• Story, R. The Forging of an Aristocracy: Harvard and the Boston Upper Class,1800-1870, Middletown, CT: Wesleyan University Press, 1981
• • • • • • • • • • • • • • • • • Academic dress of Harvard University Harvard Business School Harvard College Harvard Divinity School Harvard Extension School Harvard Graduate School of Arts and Sciences Harvard Graduate School of Design Harvard Graduate School of Education Harvard Law School Harvard Medical School Harvard School of Dental Medicine Harvard School of Engineering and Applied Sciences Harvard School of Public Health Harvard University Police Department John F. Kennedy School of Government Radcliffe College Secret Court of 1920
 Appearing as it does on the coat of arms itself, Veritas is not a motto in the usual heraldic sense. Properly speaking, rather, the motto is Christo et Ecclesiae ("for Christ and the church") which appears in impressions of the university’s seal; but this legend is otherwise not used today, while ’veritas’ has widespread currency as a de facto university motto. ^ An appropriation of £400 toward a "school or college" was voted on October 28, 1636 (OS), at a meeting which initially convened on September 8 and was adjourned to October 28. Some sources consider October 28, 1636 (OS) (November 7, 1636 NS) to be the date of founding. In 1936, Harvard’s multi-day tercentenary celebration considered September 18 to be the 300-year anniversary of the founding. (The bicentennial was celebrated on September 8, 1836, apparently ignoring the calendar change; and the tercentenary celebration began by opening a package sealed by Josiah Quincy at the bicentennial). Sources: meeting dates, Quincy, Josiah (1860). History of Harvard University. 117 Washington Street, Boston: Crosby, Nichols, Lee and Co.. , p. 586, "At a Court holden September 8th, 1636 and continued by adjournment to the 28th of the 8th month (October, 1636)... the Court agreed to give £400 towards a School or College, whereof £200 to be paid next year...." Tercentenary dates: "Cambridge Birthday". Time Magazine. 1936-09-28.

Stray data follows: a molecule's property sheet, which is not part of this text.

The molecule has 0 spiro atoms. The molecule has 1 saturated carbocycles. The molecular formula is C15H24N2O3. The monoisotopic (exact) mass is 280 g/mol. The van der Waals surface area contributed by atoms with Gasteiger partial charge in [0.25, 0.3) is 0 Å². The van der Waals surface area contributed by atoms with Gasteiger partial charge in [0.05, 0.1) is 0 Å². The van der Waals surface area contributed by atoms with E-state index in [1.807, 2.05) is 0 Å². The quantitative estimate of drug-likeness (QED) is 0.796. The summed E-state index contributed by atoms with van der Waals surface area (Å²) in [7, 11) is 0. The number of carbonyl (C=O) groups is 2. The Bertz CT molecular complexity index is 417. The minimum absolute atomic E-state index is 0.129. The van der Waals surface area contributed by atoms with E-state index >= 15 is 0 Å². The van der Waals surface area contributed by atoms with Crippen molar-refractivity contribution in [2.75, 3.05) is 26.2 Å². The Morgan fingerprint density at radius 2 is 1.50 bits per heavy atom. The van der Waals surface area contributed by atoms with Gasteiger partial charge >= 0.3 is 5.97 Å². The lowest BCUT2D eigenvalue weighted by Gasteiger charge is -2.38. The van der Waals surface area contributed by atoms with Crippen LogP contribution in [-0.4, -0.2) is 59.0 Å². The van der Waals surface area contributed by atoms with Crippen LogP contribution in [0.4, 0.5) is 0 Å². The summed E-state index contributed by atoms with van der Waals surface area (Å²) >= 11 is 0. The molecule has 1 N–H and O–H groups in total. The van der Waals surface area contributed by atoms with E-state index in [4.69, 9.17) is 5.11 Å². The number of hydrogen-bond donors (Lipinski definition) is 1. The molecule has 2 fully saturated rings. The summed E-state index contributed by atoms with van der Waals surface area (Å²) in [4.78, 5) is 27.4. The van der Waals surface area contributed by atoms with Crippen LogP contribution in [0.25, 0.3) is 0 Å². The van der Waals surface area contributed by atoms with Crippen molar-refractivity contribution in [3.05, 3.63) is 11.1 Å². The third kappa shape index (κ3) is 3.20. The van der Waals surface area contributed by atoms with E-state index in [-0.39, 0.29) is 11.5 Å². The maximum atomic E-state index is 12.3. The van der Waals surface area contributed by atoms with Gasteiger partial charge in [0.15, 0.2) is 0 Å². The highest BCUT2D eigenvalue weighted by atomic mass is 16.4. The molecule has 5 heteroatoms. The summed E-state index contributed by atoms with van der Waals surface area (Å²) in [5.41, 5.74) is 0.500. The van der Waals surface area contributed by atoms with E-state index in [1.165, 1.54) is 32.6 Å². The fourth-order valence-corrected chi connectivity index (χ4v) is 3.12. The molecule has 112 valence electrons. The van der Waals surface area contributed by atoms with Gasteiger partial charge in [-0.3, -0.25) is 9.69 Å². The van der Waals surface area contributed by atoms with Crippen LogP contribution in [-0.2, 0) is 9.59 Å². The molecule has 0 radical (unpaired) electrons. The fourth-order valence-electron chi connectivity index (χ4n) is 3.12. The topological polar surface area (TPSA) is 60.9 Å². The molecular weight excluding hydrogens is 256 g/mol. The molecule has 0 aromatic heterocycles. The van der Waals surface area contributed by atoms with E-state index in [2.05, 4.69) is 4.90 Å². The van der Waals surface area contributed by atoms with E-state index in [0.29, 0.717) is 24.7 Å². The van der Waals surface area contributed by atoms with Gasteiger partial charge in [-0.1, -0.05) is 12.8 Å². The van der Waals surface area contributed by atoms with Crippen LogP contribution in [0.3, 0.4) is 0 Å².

• Hoerr, John, We Can’t Eat Prestige: The Women Who Organized Harvard; Temple University Press, 1997, ISBN 1-56639-535-6 • John T. Bethell, Harvard Observed: An Illustrated History of the University in the Twentieth Century, Harvard University Press, 1998, ISBN 0-674-37733-8 • Harry R. Lewis, Excellence Without a Soul: How a Great University Forgot Education (2006) ISBN 1586483935 • John Trumpbour, ed., How Harvard Rules. Reason in the Service of Empire, Boston: South End Press, 1989, ISBN 0-89608-283-0
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http://www.time.com/time/magazine/printout/ 0,8816,756722,00.html. Retrieved on 2006-09-08. : "Harvard claims birth on the day the Massachusetts Great and General Court convened to authorize its founding. This was Sept. 8, 1937 under the Julian calendar. Allowing for the ten-day advance of the Gregorian calendar, Tercentenary officials arrived at Sept. 18 as the date for the third and last big Day of the celebration;" "on Oct. 28, 1636 ... £400 for that ’school or college’ [was voted by] the Great and General Court of the Massachusetts Bay Colony." Bicentennial date: Marvin Hightower (2003-09-02). "Harvard Gazette: This Month in Harvard History". Harvard University. http://www.news.harvard.edu/gazette/2003/10.02/ 02-history.html. Retrieved on 2006-09-15. , "Sept. 8, 1836 - Some 1,100 to 1,300 alumni flock to Harvard’s Bicentennial, at which a professional choir premieres "Fair Harvard." ... guest speaker Josiah Quincy Jr., Class of 1821, makes a motion, unanimously adopted, ’that this assembly of the Alumni be adjourned to meet at this place on the 8th of September, 1936.’" Tercentary opening of Quincy’s sealed package: The New York Times, September 9, 1936, p. 24, "Package Sealed in 1836 Opened at Harvard. It Held Letters Written at Bicentenary": "September 8th, 1936: As the first formal function in the celebration of Harvard’s tercentenary, the Harvard Alumni Association witnessed the opening by President Conant of the ’mysterious’ package sealed by President Josiah Quincy at the Harvard bicentennial in 1836." http://www.boston.com/business/articles/2008/ 12/04/the_toll_on_harvard_81b/ (See: Harvard Corporation)Rudolph, Frederick (1990) . The American College and University. Athens, Georgia: University of Georgia Press. p. 3. ISBN 0820312843. With regard to age, several institutions founded in the mid-1700s have a difference of opinion over relative position, but none today explicitly challenges Harvard’s "oldest" position. One possible challenger is Georgetown University, whose founding date is debated. In the past the university has taken 1634 as the date of its foundation (two years before that of Harvard), this being the year that Jesuit education began on the site.  It was not until 1789, however, the founding date currently recognized by the university, that the name Georgetown was taken for the institution. Another potential claimant, the College of William and Mary, describes itself, and is described by supporters, as "America’s secondoldest college" and gives its year of "founding" as 1693. A page of its website states, "The College of William & Mary... was the first college planned for the United States. Its roots go back to the College